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This is my code:

#include <stdio.h>
#include <ctype.h>
#include <cs50.h>
#include <stdlib.h>
#include <string.h>

int main(int argc, string argv[])
{

    int index =0;
    if (argc != 2)
    {
        printf("add one line argument\n");
        return 1;
    }

    string k = argv[1];
    string s;

    if (! isalpha(k[index]))
    {
        printf("only an alphabetic key\n");
        return 1;
    }

    s = get_string("plaintext:  ");
    printf("ciphertext:  ");

    int i, n;
    for (i = 0, n = strlen(s); i < n; i++)
    {
        if (islower(s[i]))
        {
            printf("%c", (s[i] - 97 + toupper(k[index])% 26 + 97));
            index = (index + 1)% n;
        }
        else if (isupper(s[i]))
        {
            printf("%c", (s[i] - 65 + (k[index]% 26 + 65)));
            index = (index + 1)% n;
        }
        else
        {
            printf("%c", s[i]);
        }
    }
    printf("\n");
    return 0;
}

It compiles, rejects non-alphebetic keywords, but encrypts incorrectly or improperly. It gives me the following encryption with an 'ABC' key and a 'hello' plaintext:

/workspace/ $ cd pset2
~/workspace/pset2/ $ cd vigenere
~/workspace/pset2/vigenere/ $ ./vigenere
add one line argument
~/workspace/pset2/vigenere/ $ ./vigenere 2
only an alphabetic key
~/workspace/pset2/vigenere/ $ ./vigenere ABC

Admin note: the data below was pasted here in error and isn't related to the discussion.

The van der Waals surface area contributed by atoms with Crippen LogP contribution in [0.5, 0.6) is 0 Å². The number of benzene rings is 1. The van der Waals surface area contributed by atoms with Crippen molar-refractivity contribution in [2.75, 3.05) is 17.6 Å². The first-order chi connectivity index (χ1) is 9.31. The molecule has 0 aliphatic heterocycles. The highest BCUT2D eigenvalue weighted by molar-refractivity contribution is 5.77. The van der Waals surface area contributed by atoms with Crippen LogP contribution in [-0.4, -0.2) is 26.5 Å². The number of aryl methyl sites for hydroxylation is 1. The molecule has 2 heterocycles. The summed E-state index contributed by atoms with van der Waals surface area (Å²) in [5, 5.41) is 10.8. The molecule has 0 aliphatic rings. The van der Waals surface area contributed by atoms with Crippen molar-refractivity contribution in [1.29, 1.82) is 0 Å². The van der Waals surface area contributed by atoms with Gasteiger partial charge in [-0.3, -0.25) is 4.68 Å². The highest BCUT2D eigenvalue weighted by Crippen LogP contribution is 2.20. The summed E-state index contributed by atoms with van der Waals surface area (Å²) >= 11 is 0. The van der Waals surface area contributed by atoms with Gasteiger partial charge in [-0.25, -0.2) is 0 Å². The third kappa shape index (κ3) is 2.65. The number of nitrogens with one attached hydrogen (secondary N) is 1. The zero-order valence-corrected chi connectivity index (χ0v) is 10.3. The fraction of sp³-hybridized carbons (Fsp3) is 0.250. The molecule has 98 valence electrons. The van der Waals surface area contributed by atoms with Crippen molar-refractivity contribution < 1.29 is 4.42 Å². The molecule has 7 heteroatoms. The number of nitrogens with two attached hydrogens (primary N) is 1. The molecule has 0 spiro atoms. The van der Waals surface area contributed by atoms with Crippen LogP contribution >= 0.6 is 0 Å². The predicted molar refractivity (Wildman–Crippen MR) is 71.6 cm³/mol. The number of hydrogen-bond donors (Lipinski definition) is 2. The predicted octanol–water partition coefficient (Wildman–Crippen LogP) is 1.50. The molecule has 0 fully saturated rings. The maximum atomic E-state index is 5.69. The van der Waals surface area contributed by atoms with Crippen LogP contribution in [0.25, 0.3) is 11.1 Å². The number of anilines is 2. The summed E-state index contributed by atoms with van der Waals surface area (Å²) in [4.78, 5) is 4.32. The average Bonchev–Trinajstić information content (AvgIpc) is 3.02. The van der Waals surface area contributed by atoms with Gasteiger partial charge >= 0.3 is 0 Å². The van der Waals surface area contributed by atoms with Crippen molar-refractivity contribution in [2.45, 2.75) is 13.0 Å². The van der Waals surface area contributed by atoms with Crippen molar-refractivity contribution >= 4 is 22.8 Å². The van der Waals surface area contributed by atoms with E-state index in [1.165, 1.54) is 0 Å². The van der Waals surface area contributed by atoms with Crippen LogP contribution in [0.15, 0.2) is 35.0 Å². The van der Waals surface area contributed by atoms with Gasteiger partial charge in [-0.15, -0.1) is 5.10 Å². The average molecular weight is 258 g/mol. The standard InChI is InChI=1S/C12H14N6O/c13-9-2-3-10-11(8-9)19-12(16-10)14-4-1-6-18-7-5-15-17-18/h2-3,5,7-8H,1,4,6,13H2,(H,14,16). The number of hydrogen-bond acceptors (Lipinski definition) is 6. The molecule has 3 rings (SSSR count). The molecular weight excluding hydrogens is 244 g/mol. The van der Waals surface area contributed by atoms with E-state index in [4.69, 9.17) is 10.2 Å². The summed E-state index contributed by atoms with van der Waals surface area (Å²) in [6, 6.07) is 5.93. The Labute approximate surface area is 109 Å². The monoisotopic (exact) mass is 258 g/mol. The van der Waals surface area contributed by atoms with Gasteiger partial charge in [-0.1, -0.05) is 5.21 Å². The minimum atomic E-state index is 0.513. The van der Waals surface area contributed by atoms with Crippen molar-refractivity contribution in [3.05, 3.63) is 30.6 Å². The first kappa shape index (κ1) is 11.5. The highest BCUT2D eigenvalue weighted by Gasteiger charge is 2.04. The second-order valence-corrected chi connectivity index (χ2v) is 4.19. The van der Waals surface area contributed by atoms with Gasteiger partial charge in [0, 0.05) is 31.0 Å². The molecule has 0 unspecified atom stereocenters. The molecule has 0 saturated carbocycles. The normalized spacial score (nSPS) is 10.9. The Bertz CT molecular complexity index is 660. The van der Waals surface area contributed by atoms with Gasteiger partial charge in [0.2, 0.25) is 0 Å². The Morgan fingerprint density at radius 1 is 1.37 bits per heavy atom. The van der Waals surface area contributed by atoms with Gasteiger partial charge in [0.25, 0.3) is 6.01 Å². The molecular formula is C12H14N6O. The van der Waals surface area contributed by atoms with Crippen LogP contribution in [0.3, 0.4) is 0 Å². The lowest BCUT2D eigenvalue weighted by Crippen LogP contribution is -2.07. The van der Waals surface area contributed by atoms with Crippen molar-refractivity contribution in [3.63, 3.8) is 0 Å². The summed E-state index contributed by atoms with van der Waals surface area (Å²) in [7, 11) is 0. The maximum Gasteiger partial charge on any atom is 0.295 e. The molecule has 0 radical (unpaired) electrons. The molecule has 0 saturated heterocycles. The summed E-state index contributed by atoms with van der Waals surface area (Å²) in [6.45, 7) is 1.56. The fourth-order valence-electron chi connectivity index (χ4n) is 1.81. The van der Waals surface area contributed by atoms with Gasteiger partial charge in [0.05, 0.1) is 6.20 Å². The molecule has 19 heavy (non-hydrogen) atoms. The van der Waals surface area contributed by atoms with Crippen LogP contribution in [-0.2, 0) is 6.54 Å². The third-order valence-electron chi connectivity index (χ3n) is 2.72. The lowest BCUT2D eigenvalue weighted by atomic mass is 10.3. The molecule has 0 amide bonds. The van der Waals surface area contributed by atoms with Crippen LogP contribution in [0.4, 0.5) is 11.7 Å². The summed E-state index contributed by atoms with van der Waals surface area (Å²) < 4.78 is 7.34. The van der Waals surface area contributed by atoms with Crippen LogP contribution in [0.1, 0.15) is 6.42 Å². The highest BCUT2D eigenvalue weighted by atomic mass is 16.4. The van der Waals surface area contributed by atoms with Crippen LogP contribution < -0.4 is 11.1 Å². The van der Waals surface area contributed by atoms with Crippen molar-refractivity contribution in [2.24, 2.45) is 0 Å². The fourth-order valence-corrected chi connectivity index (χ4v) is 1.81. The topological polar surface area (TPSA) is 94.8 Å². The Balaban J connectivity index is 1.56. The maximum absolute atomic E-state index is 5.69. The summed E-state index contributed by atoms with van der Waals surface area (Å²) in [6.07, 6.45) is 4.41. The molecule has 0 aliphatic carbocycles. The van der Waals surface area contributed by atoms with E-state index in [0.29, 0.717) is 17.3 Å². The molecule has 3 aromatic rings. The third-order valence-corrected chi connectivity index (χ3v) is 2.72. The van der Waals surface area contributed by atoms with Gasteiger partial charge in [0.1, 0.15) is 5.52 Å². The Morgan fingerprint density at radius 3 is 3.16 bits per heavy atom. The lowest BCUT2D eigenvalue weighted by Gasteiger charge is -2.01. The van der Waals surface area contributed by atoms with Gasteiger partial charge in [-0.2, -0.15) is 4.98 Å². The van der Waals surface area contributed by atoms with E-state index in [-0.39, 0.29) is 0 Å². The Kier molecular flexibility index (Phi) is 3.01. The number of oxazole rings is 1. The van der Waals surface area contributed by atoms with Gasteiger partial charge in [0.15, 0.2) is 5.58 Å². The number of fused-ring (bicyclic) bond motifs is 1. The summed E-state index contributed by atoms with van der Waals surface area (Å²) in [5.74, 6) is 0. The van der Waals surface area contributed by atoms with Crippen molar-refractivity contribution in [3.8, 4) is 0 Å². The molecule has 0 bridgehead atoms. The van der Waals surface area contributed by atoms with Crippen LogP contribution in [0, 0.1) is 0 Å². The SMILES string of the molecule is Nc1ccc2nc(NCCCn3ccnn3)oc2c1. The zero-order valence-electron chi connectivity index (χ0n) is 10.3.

plaintext:  hello
ciphertext:  us{l|
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A few things.

First, you don't reject H4xx0r as a keyword.

Then, you apply +97 and +65 not as the last step of the formula, which it should be, directly after you %26 everything else. This ensures everything stays in alphabetic character range.

Third, you use k as if it were the number of characters to shift by. But it's an alphabetic character (given you fixed the initial check), and for example 'a' and 'A' both correspond to no shift, 'b' and 'B' stand for a shift of one letter, and so on.

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Hmmmm.....

Along with what Blauelf pointed out, let's look at the critical error. (Sorry, Blauelf. )

printf("%c", (s[i] - 97 + toupper(k[index])% 26 + 97));

The formula subtracts 97 from s[i]. What about k[index]???

There's also the issue that the code is using the length of the plaintext to wrap around to the beginning of the key string.

If this answers your question, please click on the check mark to accept. Let's keep up on forum maintenance. ;-)

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